Last week we asked if a company could (or should) engage in civil disobedience to protest political policy that would harm their business. I got some great replies to this question, and here are some of my favorite comments.
Original Netflix vs Washington DC video https://www.youtube.com/watch?v=yA7bCPtQKG0
Gender politics in gaming is usually a topic I would avoid, but some of the online reactions I’ve witnessed to Rockstar’s Red Dead Redemption 2 are leaving me genuinely curious about the state of gaming and activism. This is a potentially toxic topic, but I’m still honestly asking: Why might it be a bad thing if some games are made and marketed specifically for men?
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In covering the state of broadband internet access in the United States, we’ve been seeing pockets of incredible speed increases. Usually built on projects like Google Fiber, or communities coming together to fund their own fiber roll out paid for by taxes and grants.
Chattanooga Tennessee was the first city in the United States to offer up true gigabit fiber internet to consumers and businesses. Today they become the third city in America to offer a 10 Gigabit per second data speed, following Springfield Vermont and Salisbury North Carolina. None of these offerings are supplied by traditional cable or fiber providers like Comcast or Verizon. Continue reading Chattanooga Increases Fiber Internet Speeds to 10Gbps→
Now, one year later, Governor Christie is rolling back that proposal, signing a bill which would allow Tesla to resume retail operations in the Garden State. This new law will allow manufacturers of zero emissions vehicles to construct up to four direct sale dealerships, so long as they also operate one dedicated service location, which Tesla already runs in Paramus.
The law goes into effect immediately and benefits not only Tesla, but any company working on EV’s and zero emission vehicles. Conceivably, Nissan could open up a quartet of showrooms specifically built around the Leaf to also sell directly to consumers in New Jersey.
This is a significant PR victory for Tesla, as the company continues to fight similar direct sales bans around the country.
It was a landmark day yesterday for the FCC and advocates of a free and open internet. Two major rulings were delivered. One defending Tennessee and North Carolina efforts to build tax payer funded broadband, and the second reclassifying the entire Internet as a utility under Title II regulations. If you have questions about the announcements, Enobong Etteh from Booredatwork and I are here to answer them!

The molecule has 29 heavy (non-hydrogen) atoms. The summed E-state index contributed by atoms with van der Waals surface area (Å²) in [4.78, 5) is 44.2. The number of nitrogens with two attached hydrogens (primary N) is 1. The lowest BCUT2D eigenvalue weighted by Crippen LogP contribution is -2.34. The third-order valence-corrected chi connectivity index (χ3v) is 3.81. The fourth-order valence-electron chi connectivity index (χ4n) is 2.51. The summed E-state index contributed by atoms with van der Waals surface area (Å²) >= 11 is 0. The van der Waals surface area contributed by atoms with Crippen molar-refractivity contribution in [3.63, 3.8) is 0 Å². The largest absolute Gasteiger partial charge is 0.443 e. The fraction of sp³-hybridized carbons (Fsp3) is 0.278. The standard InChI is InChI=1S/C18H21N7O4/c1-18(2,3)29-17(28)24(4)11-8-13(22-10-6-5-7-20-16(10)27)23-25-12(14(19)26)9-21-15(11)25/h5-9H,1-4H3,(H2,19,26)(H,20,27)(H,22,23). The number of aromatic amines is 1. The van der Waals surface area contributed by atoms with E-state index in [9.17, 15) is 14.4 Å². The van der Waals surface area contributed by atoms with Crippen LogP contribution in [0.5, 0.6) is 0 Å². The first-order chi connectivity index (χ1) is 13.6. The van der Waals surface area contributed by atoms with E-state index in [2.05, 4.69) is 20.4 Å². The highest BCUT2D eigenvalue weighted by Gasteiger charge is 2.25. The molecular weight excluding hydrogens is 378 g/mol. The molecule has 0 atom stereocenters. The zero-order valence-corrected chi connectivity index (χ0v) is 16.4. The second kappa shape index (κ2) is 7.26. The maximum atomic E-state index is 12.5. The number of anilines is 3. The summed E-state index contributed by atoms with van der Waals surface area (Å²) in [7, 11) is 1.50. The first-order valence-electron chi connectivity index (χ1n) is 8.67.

The problem companies face when communities lack competition for services like Internet? The community might try to roll their own.
There are laws on the books in twenty states preventing communities from building out their own public high speed and fiber broadband, but communities in Kansas and Colorado are looking to move forward on their own local offerings.
Seven cities and counties in Colorado voted during the last election to exercise an escape clause in their anti-competition legislation. All that was required was allowing a community to take a vote on the matter, and every community that put it up for a vote had it pass by a large margin. Boulder Colorado passed their measure with 84% of the voter turnout supporting it.
The GAO released their report on Fixed Internet Usage and Usage-Based Pricing. The 41 page report details their testing and offers up their recommendations.
That the FCC should work with providers on educating consumers and developing a code of conduct for pricing and service. The FCC has already stated that they will be monitoring complaints to see if a more direct approach is necessary, but there hasn’t been much consumer uproar over capped home internet plans, especially as many groups are trying to influence the FCC’s “Fast Lane” proposal. With more of the focus on Net Neutrality and the upcoming Time Warner + Comcast merger, there’s probably far less noise being made about data caps.
This could become another battle soon however, as caps are another way ISP’s can enforce their policy and services to the detriment of their competitors, and it could have a chilling effect on consumer behavior. We’ve already covered Comcast’s horrifically bad “Flexible” plans, but it’s no surprise that more communities are following Chattanooga’s example and looking to build their own public data networks.